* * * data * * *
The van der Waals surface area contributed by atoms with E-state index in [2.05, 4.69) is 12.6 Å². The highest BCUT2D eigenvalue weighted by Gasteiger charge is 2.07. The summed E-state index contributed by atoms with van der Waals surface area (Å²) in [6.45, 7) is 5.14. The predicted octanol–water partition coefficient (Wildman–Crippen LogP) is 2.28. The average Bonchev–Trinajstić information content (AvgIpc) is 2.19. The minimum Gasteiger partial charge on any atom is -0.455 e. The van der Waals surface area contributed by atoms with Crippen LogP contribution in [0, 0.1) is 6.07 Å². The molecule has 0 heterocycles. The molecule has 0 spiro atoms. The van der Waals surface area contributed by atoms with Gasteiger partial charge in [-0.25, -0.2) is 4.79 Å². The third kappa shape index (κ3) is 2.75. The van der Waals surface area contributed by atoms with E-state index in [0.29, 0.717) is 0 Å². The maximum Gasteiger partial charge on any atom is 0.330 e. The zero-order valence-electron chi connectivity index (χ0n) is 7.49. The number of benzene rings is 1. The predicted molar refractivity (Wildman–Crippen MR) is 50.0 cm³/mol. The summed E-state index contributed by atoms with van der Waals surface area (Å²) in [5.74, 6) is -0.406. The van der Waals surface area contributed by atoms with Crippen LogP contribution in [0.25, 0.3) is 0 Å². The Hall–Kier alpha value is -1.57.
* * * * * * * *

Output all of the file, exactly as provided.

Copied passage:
The van der Waals surface area contributed by atoms with E-state index in [2.05, 4.69) is 12.6 Å². The highest BCUT2D eigenvalue weighted by Gasteiger charge is 2.07. The summed E-state index contributed by atoms with van der Waals surface area (Å²) in [6.45, 7) is 5.14. The predicted octanol–water partition coefficient (Wildman–Crippen LogP) is 2.28. The average Bonchev–Trinajstić information content (AvgIpc) is 2.19. The minimum Gasteiger partial charge on any atom is -0.455 e. The van der Waals surface area contributed by atoms with Crippen LogP contribution in [0, 0.1) is 6.07 Å². The molecule has 0 heterocycles. The molecule has 0 spiro atoms. The van der Waals surface area contributed by atoms with Gasteiger partial charge in [-0.25, -0.2) is 4.79 Å². The third kappa shape index (κ3) is 2.75. The van der Waals surface area contributed by atoms with E-state index in [0.29, 0.717) is 0 Å². The maximum Gasteiger partial charge on any atom is 0.330 e. The zero-order valence-electron chi connectivity index (χ0n) is 7.49. The number of benzene rings is 1. The predicted molar refractivity (Wildman–Crippen MR) is 50.0 cm³/mol. The summed E-state index contributed by atoms with van der Waals surface area (Å²) in [5.74, 6) is -0.406. The van der Waals surface area contributed by atoms with Crippen LogP contribution in [0.25, 0.3) is 0 Å². The Hall–Kier alpha value is -1.57.